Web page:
Opening this weekend is director Gareth Edwards’ Godzilla. Produced by Warner Bros. and Legendary Pictures, the film is a new take on the classic monster and it’s loaded with an awesome cast led by Aaron Taylor-Johnson, Elizabeth Olsen, Bryan Cranston, Ken Watanabe, Sally Hawkins, Juliette Binoche, and David Strathairn. For more on the film, watch a featurette on the new Godzilla roar, check out new images, watch 5 clips along with 11 minutes of behind-the-scenes footage, or click here for all of our previous coverage.
At last weekend’s New York City press day, I was able to participate in a group interview with Gareth Edwards. He talked about Godzilla’s new design, how he represents nature, the massive scale of the film compared to Monsters, and more. Hit the jump for what he had to say.
Question: In the movie and the marketing I know you’ve described Godzilla as a force of nature, could you talk about what events or forces of nature exactly inspired both Godzilla’s devastation and his look, his appearance?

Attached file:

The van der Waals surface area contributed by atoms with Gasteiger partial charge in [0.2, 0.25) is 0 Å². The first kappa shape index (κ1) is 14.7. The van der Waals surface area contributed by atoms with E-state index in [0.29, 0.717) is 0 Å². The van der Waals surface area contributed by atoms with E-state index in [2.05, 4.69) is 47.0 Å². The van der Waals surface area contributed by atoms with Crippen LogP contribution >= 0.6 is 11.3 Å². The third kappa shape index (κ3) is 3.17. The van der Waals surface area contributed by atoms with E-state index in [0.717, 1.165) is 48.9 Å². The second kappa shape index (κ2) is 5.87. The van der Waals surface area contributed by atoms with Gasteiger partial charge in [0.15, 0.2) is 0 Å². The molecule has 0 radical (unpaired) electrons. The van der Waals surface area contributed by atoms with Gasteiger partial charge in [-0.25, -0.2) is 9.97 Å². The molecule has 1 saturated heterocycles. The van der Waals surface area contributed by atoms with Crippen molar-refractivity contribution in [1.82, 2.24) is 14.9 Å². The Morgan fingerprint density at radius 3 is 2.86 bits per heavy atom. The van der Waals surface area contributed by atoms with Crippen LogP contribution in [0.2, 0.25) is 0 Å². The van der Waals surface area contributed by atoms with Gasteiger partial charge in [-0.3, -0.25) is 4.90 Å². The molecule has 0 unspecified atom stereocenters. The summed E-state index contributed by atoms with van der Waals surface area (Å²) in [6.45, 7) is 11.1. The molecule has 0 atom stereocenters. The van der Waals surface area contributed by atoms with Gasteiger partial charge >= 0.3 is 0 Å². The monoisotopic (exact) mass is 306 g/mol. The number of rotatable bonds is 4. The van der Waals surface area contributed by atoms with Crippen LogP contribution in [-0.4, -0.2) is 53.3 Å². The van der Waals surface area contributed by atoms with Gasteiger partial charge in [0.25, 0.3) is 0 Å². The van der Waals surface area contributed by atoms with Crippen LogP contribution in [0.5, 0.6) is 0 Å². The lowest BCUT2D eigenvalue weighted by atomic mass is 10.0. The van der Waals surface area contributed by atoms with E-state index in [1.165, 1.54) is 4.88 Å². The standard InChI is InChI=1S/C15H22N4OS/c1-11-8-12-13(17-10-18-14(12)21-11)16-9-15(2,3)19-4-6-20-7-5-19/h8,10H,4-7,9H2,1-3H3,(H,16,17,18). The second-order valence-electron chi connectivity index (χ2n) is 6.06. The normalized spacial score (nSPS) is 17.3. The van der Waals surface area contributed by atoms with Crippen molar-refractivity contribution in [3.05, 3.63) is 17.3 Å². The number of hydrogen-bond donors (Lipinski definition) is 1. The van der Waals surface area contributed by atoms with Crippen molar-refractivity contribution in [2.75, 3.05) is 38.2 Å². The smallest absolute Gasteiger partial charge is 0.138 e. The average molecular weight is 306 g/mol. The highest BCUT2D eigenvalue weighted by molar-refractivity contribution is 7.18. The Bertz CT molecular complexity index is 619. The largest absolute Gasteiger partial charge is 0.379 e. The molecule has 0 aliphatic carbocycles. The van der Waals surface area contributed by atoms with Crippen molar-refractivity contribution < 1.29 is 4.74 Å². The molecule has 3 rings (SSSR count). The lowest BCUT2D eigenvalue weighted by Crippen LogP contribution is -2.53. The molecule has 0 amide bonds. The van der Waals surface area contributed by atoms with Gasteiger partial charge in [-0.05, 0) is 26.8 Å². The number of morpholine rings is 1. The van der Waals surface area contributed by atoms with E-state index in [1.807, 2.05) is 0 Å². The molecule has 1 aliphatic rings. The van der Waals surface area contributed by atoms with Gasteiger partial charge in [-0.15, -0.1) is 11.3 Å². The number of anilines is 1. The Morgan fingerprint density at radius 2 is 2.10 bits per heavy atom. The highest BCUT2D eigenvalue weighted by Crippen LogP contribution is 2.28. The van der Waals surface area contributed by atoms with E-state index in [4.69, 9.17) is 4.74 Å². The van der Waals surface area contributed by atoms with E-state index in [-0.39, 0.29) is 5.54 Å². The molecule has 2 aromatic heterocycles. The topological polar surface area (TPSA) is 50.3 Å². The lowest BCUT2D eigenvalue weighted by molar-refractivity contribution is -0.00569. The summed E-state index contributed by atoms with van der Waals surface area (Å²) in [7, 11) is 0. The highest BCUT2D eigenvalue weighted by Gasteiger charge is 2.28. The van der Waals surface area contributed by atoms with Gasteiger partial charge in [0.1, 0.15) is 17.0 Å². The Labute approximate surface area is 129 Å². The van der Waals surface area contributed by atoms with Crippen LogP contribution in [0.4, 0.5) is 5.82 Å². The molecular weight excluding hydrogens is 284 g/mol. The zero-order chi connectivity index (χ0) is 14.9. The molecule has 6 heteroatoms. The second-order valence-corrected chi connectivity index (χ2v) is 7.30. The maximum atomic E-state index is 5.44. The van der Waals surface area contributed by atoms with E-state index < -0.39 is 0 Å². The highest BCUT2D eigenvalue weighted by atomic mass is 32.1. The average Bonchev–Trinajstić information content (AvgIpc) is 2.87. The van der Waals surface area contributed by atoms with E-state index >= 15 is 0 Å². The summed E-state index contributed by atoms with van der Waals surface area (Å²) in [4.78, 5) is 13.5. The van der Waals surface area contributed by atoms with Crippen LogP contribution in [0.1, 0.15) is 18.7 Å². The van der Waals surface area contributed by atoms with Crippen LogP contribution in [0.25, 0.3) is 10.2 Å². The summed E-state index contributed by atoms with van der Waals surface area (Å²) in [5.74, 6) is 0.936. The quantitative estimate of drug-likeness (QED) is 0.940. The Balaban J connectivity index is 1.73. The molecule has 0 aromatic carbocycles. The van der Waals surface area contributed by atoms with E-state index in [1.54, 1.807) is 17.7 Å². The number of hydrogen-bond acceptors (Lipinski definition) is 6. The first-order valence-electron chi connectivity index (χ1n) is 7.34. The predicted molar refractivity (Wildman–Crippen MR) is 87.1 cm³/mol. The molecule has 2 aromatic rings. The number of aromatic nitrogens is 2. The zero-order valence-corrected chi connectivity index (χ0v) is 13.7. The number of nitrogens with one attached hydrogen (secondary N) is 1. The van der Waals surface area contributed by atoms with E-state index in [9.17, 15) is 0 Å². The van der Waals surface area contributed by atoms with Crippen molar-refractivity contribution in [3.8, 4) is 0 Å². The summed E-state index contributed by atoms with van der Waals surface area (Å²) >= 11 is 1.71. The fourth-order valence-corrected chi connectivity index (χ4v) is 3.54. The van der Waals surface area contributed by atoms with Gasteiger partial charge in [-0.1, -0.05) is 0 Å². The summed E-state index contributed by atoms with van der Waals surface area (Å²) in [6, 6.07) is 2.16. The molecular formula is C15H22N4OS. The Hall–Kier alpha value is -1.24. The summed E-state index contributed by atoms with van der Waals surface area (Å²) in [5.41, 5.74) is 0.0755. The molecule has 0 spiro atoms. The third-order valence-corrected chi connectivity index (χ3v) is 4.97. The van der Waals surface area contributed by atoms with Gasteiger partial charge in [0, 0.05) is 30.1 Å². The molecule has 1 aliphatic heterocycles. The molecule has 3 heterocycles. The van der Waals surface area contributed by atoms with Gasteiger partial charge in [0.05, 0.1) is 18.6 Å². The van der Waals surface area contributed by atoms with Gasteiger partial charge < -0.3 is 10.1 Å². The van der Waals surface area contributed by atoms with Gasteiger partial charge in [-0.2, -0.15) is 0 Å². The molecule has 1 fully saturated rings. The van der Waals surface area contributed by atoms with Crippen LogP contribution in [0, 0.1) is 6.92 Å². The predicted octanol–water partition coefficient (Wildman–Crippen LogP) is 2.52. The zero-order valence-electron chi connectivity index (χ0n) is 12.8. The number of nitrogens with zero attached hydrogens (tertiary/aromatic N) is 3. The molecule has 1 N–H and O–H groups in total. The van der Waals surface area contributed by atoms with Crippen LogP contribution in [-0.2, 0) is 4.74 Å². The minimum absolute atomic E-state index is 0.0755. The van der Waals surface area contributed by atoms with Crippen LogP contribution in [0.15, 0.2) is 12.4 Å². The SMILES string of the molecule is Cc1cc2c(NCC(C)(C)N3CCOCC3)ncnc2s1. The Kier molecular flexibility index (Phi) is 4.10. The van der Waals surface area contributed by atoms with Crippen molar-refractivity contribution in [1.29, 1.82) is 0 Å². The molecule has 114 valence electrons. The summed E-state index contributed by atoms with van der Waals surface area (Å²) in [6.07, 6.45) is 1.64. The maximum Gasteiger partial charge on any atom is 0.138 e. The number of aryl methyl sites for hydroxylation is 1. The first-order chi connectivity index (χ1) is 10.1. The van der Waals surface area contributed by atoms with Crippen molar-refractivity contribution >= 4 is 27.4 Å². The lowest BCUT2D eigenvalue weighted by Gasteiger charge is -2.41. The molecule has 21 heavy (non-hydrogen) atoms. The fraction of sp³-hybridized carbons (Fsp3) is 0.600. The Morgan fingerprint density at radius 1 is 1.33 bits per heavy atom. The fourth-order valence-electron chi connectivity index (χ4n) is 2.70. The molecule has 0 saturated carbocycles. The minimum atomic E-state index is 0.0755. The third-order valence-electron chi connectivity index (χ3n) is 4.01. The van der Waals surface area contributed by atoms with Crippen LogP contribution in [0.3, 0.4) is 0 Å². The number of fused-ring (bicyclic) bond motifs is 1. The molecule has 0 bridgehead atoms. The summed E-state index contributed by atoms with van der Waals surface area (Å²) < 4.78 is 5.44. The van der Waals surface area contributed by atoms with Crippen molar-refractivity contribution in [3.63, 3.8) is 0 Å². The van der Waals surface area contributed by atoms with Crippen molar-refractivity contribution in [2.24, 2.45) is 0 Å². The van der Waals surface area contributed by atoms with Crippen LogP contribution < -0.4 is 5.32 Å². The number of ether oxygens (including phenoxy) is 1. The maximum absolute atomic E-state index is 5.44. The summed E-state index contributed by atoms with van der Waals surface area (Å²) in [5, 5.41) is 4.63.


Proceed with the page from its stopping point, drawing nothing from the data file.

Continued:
GARETH EDWARDS: Yeah, in terms of his movement, we initially had to research to basically hundreds of different clips of animals fighting and animal behavior, because I felt that the obvious thing to do was like, “Okay we’re just going to use nature as a reference. We’re going to do this realistic. Let’s look at animals, let’s just copy that. That’s all we have to do.” So we got bears fighting, wolves hunting and everything, and animated him based on that, then sort of sat and watched and we were like, “Hmm, there’s a problem here.” Which is that if you watch nature, natural history documentary or wildlife documentary, and you don’t have any narration, you don’t know what the hell is going on. Animals are very bad storytellers and you can’t tell. Is that thing scared? It is gesturing to try and find a better position? Is it trying to leave? So we ended up dialing in a lot more human performance to him and he slowly went incrementally from being purely animalistic to a lot more a guy in a suit kind of doing the performance, because you needed to understand in his body language whether he was tired or angry. There was a more human performance that we needed by the end of that.